EXT4(5)                                                 File Formats Manual                                                 EXT4(5)

       ext2 - the second extended file system
       ext3 - the third extended file system
       ext4 - the fourth extended file system

       The second, third, and fourth extended file systems, or ext2, ext3, and ext4 as they are commonly known, are Linux file sys‐
       tems that have historically been the default file system for many Linux distributions.  They are general purpose  file  sys‐
       tems that have been designed for extensibility and backwards compatibility.  In particular, file systems previously intended
       for use with the ext2 and ext3 file systems can be mounted using the ext4 file system driver,  and  indeed  in  many  modern
       Linux  distributions,  the  ext4 file system driver has been configured to handle mount requests for ext2 and ext3 file sys‐

       A file system formatted for ext2, ext3, or ext4 can have some collection of the following file system feature flags enabled.
       Some  of  these features are not supported by all implementations of the ext2, ext3, and ext4 file system drivers, depending
       on Linux kernel version in use.  On other operating systems, such as the GNU/HURD or FreeBSD, only a very restrictive set of
       file system features may be supported in their implementations of ext2.

              Enables  the  file system to be larger than 2^32 blocks.  This feature is set automatically, as needed, but it can be
              useful to specify this feature explicitly if the file system might need to be resized larger than 2^32  blocks,  even
              if  it  was  smaller than that threshold when it was originally created.  Note that some older kernels and older ver‐
              sions of e2fsprogs will not support file systems with this ext4 feature enabled.

              This ext4 feature enables clustered block allocation, so that the unit of allocation is a  power  of  two  number  of
              blocks.   That  is,  each  bit  in the what had traditionally been known as the block allocation bitmap now indicates
              whether a cluster is in use or not, where a cluster is by default composed of 16 blocks.  This feature  can  decrease
              the  time spent on doing block allocation and brings smaller fragmentation, especially for large files.  The size can
              be specified using the mke2fs -C option.

              Warning: The bigalloc feature is still under development, and may not be fully supported with your kernel or may have
              various  bugs.   Please  see the web page http://ext4.wiki.kernel.org/index.php/Bigalloc for details.  May clash with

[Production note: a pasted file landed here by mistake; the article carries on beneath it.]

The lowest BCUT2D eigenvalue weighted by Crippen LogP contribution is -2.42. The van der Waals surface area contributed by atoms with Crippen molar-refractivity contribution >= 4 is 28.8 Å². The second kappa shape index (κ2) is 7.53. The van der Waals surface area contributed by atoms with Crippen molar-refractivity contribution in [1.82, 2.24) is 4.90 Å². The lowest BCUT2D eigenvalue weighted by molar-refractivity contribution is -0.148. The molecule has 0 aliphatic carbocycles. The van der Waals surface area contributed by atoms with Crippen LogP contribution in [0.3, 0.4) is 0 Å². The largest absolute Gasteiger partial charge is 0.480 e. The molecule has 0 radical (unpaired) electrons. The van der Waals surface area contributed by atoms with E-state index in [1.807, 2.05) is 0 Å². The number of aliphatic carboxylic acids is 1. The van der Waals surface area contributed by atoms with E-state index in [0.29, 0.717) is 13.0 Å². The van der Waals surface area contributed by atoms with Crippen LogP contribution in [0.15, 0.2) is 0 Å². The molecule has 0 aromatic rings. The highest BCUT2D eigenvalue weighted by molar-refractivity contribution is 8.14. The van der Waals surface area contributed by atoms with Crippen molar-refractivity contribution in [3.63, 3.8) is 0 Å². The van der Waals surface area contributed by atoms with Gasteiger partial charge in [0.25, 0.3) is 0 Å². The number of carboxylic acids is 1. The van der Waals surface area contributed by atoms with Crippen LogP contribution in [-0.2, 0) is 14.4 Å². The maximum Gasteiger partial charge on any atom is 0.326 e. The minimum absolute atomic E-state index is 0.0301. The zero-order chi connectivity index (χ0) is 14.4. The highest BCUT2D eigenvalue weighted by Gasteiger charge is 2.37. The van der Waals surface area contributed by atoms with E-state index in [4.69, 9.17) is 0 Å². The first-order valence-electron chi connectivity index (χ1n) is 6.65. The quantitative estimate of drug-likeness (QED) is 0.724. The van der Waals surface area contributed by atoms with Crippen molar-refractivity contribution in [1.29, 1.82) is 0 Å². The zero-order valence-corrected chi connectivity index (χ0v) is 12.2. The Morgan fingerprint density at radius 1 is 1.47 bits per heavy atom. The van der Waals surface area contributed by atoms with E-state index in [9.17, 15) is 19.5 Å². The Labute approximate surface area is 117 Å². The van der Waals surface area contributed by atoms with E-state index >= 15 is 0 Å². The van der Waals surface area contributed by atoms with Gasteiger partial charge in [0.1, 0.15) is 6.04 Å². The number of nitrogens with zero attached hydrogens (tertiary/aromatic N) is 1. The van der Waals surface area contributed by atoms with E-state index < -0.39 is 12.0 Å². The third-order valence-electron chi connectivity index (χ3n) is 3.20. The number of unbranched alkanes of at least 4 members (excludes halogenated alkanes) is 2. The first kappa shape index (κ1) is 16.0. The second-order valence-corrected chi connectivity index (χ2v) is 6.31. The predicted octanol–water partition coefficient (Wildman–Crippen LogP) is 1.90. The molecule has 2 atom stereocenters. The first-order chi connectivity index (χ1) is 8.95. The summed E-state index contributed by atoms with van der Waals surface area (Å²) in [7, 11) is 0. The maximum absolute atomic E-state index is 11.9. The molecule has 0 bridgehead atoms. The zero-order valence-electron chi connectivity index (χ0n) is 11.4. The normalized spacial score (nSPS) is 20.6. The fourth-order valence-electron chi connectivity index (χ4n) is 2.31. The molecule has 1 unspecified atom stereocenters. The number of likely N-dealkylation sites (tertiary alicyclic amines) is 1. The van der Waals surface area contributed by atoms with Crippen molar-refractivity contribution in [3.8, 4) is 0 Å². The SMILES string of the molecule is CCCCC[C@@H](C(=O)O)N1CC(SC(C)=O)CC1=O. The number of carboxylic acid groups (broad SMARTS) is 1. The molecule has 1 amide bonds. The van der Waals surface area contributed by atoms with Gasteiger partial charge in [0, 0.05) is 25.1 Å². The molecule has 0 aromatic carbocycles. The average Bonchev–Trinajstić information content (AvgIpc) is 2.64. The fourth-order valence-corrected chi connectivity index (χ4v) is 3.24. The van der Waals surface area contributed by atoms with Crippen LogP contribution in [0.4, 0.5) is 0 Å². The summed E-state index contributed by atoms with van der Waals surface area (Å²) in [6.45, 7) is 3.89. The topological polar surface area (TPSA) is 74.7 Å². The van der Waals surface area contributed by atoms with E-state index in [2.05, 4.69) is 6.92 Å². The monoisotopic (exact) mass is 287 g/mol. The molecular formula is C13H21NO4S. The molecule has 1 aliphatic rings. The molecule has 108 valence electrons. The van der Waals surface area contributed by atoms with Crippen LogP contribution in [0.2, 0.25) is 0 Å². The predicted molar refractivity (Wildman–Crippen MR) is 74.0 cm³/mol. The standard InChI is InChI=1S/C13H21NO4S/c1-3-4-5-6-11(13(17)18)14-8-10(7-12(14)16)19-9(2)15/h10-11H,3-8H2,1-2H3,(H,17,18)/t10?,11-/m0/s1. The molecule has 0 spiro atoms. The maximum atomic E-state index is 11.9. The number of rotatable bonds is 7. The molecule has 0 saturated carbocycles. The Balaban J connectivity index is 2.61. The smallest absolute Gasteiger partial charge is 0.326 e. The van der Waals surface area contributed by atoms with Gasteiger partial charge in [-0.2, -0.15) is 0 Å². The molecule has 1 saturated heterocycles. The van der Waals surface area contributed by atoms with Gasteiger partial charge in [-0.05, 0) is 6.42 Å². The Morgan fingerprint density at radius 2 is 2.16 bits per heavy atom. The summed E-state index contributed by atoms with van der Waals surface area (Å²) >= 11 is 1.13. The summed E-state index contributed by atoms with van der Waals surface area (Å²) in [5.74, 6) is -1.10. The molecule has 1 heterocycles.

delayed allocation (see nodelalloc mount option).

              This feature requires that the extent feature be enabled.

              This ext4 feature provides file system level character encoding support for directories with the casefold  (+F)  flag
              enabled.   This  feature  is name-preserving on the disk, but it allows applications to lookup for a file in the file
              system using an encoding equivalent version of the file name.

              Use hashed b-trees to speed up name lookups in large directories.  This feature is supported by ext3  and  ext4  file
              systems, and is ignored by ext2 file systems.

              Normally,  ext4 allows an inode to have no more than 65,000 hard links.  This applies to regular files as well as di‐
              rectories, which means that there can be no more than 64,998 subdirectories in a directory (because each of  the  '.'
              and  '..'  entries,  as well as the directory entry for the directory in its parent directory counts as a hard link).
              This feature lifts this limit by causing ext4 to use a link count of 1 to indicate that the number of hard links to a
              directory is not known when the link count might exceed the maximum count limit.

              Normally,  a  file's  extended attributes and associated metadata must fit within the inode or the inode's associated
              extended attribute block. This feature allows the value of each extended attribute to be placed in the data blocks of
              a separate inode if necessary, increasing the limit on the size and number of extended attributes per file.

              Enables support for file-system level encryption of data blocks and file names.  The inode metadata (timestamps, file